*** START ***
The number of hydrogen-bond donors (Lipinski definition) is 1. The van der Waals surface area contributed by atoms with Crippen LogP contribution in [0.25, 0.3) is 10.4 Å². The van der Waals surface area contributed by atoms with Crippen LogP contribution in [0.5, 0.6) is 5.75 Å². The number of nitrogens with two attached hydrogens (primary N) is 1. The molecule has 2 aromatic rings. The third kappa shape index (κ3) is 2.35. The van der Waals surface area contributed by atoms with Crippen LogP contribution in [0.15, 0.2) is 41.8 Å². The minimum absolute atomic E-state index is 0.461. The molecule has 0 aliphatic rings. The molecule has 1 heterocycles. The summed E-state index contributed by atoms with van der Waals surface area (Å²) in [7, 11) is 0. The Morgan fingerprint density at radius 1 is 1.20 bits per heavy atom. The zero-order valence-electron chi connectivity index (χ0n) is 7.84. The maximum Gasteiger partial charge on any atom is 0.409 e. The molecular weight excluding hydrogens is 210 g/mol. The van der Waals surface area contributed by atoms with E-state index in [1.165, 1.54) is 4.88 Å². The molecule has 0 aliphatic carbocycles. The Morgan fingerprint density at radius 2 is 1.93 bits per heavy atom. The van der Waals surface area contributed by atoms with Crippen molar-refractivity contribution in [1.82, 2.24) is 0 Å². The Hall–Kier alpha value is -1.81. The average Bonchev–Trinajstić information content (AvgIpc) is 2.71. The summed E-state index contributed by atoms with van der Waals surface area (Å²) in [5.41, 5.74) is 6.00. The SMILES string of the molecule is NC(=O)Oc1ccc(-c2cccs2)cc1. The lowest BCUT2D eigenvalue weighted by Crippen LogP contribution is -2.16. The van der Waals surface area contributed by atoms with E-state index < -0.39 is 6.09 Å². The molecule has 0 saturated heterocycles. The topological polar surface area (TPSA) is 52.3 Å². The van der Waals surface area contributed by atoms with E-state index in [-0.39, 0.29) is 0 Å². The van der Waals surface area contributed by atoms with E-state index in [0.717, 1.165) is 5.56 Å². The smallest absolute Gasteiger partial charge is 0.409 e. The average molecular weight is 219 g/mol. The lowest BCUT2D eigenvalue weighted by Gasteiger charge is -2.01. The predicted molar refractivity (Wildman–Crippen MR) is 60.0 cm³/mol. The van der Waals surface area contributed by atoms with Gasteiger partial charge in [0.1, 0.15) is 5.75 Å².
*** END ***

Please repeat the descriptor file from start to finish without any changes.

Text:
The number of hydrogen-bond donors (Lipinski definition) is 1. The van der Waals surface area contributed by atoms with Crippen LogP contribution in [0.25, 0.3) is 10.4 Å². The van der Waals surface area contributed by atoms with Crippen LogP contribution in [0.5, 0.6) is 5.75 Å². The number of nitrogens with two attached hydrogens (primary N) is 1. The molecule has 2 aromatic rings. The third kappa shape index (κ3) is 2.35. The van der Waals surface area contributed by atoms with Crippen LogP contribution in [0.15, 0.2) is 41.8 Å². The minimum absolute atomic E-state index is 0.461. The molecule has 0 aliphatic rings. The molecule has 1 heterocycles. The summed E-state index contributed by atoms with van der Waals surface area (Å²) in [7, 11) is 0. The Morgan fingerprint density at radius 1 is 1.20 bits per heavy atom. The zero-order valence-electron chi connectivity index (χ0n) is 7.84. The maximum Gasteiger partial charge on any atom is 0.409 e. The molecular weight excluding hydrogens is 210 g/mol. The van der Waals surface area contributed by atoms with E-state index in [1.165, 1.54) is 4.88 Å². The molecule has 0 aliphatic carbocycles. The Morgan fingerprint density at radius 2 is 1.93 bits per heavy atom. The van der Waals surface area contributed by atoms with Crippen molar-refractivity contribution in [1.82, 2.24) is 0 Å². The Hall–Kier alpha value is -1.81. The average Bonchev–Trinajstić information content (AvgIpc) is 2.71. The summed E-state index contributed by atoms with van der Waals surface area (Å²) in [5.41, 5.74) is 6.00. The SMILES string of the molecule is NC(=O)Oc1ccc(-c2cccs2)cc1. The lowest BCUT2D eigenvalue weighted by Crippen LogP contribution is -2.16. The van der Waals surface area contributed by atoms with E-state index < -0.39 is 6.09 Å². The molecule has 0 saturated heterocycles. The topological polar surface area (TPSA) is 52.3 Å². The van der Waals surface area contributed by atoms with E-state index in [-0.39, 0.29) is 0 Å². The van der Waals surface area contributed by atoms with E-state index in [0.717, 1.165) is 5.56 Å². The smallest absolute Gasteiger partial charge is 0.409 e. The average molecular weight is 219 g/mol. The lowest BCUT2D eigenvalue weighted by Gasteiger charge is -2.01. The predicted molar refractivity (Wildman–Crippen MR) is 60.0 cm³/mol. The van der Waals surface area contributed by atoms with Gasteiger partial charge in [0.1, 0.15) is 5.75 Å².